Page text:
Stephen Gallacher takes swing advice from John Jacobs book

Stephen Gallacher in action during the first round of the Turkish Airlines Open.  Picture: Warren Little/Getty Images
Stephen Gallacher in action during the first round of the Turkish Airlines Open. Picture: Warren Little/Getty Images
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Stephen Gallacher normally steers clear of the golf tuition books in his library, but he’s glad that he couldn’t resist the temptation to read one sent to him by his uncle Bernard.

The newly-turned 43-year-old believes one thing in particular in Practical Golf, an iconic book written by the late John Jacobs, is the key to 
him getting back to being competitive again on the European Tour and the early indications are certainly positive.

In his first competitive outing with a new weakened grip, Gallacher was bogey-free on the Regnum Carya course in Belek as he opened with a two-under-par 69 in the $7 million Turkish Airlines Open. That may have seemed insignificant compared to the 64s posted by Dutchman Joost Luiten, Belgian Nicolas Colsaerts and South African Haydn Porteous as they set the pace in the opening Final Series event, but it has definitely put a spring to Gallacher’s step.

Since being forced to change his swing following wrist surgery last year, the three-time European Tour winner had been struggling to get any real consistency and, for most of this season, has been fighting a damaging pull off the tee. There was no sign of that shot, though, in his first circuit here and that was down to the big change he decided to make after receiving the book from his uncle and former Ryder Cup. “I’ve got a lot of books, but I am dangerous when I read books. That’s why I stick to fiction rather than golf tuition,” said Gallacher. “The reason Bernard sent me this one was that when Butch Harmon spoke at John Jacobs’ funeral he said that everything he ever learned about the golf swing was out of John Jacobs’ book. So Bernard, pictured, said he’d buy it for me.

“I was already thinking about going back to fundamentals, having also had a look at Bob Torrance’s book. The golf swing hasn’t changed that much over the years. It’s the technology that has changed. Everything I’m trying to do is easier with a weak grip, even though it is a big change. I know that this way is going to allow me to enjoy my golf more again. We worked really hard on it last week and today has definitely given me a lot of confidence as you can only really find out about something when you are under pressure on the course.

“Once I said to my coach, Alan McCloskey, that I needed to weaken my right-hand grip, he said it was the answer as it has given me more loft, which is what I’ve been trying to do all my days. Everything comes down to fundamentals and that’s one of the main reasons I work with Alan as he is big on fundamentals. It’s about balance, set up, things that get overlooked.

“Tiger Woods, for instance, used to talk about how he’d take a couple of months off to go back to basics. If you don’t grip it right, don’t set up right or get a right ball position, then you are going to be aiming all over the shop. It definitely helps and I will be aiming to get everything regimented and nailed down over the winter.”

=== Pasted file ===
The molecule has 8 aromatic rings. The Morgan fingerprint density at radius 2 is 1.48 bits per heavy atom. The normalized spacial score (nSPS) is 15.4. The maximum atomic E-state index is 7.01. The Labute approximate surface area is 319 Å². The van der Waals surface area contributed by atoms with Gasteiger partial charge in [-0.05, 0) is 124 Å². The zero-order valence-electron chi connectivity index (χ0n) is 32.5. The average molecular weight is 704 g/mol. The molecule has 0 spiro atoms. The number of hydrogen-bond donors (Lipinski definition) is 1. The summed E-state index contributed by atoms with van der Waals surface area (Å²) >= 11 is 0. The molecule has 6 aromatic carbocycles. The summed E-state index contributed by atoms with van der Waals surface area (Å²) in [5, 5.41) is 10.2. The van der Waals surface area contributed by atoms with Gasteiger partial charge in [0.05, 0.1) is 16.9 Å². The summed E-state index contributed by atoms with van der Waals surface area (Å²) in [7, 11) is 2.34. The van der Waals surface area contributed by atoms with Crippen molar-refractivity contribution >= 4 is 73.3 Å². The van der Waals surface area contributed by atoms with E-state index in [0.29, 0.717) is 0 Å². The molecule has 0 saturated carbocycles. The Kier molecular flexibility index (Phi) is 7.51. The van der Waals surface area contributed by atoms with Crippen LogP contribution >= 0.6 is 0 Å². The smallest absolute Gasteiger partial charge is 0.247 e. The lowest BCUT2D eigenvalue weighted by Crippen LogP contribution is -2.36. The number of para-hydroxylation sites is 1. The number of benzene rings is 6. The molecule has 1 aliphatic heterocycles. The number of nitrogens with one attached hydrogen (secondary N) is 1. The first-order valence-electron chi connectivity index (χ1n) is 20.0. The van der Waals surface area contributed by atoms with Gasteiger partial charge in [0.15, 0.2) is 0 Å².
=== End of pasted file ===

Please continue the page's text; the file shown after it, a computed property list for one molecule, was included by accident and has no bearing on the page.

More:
Gallacher’s opening effort left him a shot behind compatriot David Drysdale, who was two-over after six before coming home in 30.

“I’ve actually had a few rounds like that recently,” said Drysdale, who is sitting 48th in the Race to Dubai and is hoping to be in the top 30 at the end of the Final Series as that would get him into next year’s Open at Carnoustie. “I started poorly in the final round in the Dunhill, hitting it into the water at the first at St Andrews to start with a double-bogey, but ended up shooting three or four-under. That was lack of concentration because two amateur partners were taking forever. Here, I just stayed patient, didn’t lose the rag.”

Drysdale has held some sort of category on the European Tour since 2002 and has held on to his full card for nine years in a row through finishing inside the Race to Dubai cut-off. His current position matches his best-ever finish in 2009 and the Cockburnspath man has certainly not given up hope that he might yet land that elusive first title victory before he’s done and dusted.

“Best years to come? Maybe,” he said, smiling. “It’s a strange game. It’s like a Scottish thing at the moment. It doesn’t seem like there are any young lads but hopefully there’s a few coming through. Hopefully we get some 20 somethings coming on to the tour. You can’t put your finger on why some make it and some don’t. You may have had Bradley Neil making it instantly but he’s taking a couple of years. It’s tough though.”

On a day when Richie Ramsay signed for a “solid” 71 and Marc Warren and Scott Jamieson had 72 and 73 respectively, three-time major winner Padraig Harrington revealed he is eyeing a Ryder Cup return at the age of 47 after opening with a 65 – his lowest score of the year.

“The reason I’m here is because if you win one of these two events [he’s also playing in next week’s Nedbank Challenge in South Africa], it puts you right there for the Ryder Cup,” said the Irishman, who has not played in the Ryder Cup since 2010. “It would kind of be in your hands if you got a good start like that.”

Race to Dubai leader Tommy Fleetwood dropped a shot at the last for a 71 while playing partners Justin Rose and Henrik Stenson signed for 69 and 73 respectively. Rose, who won the WGC-HSBC Champions event in China last weekend to climb to world No 6, recovered from double-bogey 5 at the second. Stenson, last year’s Open champion, also dropped two shots there before snapping the shaft of his 9-iron as he played a shot from the base of tree later in the round.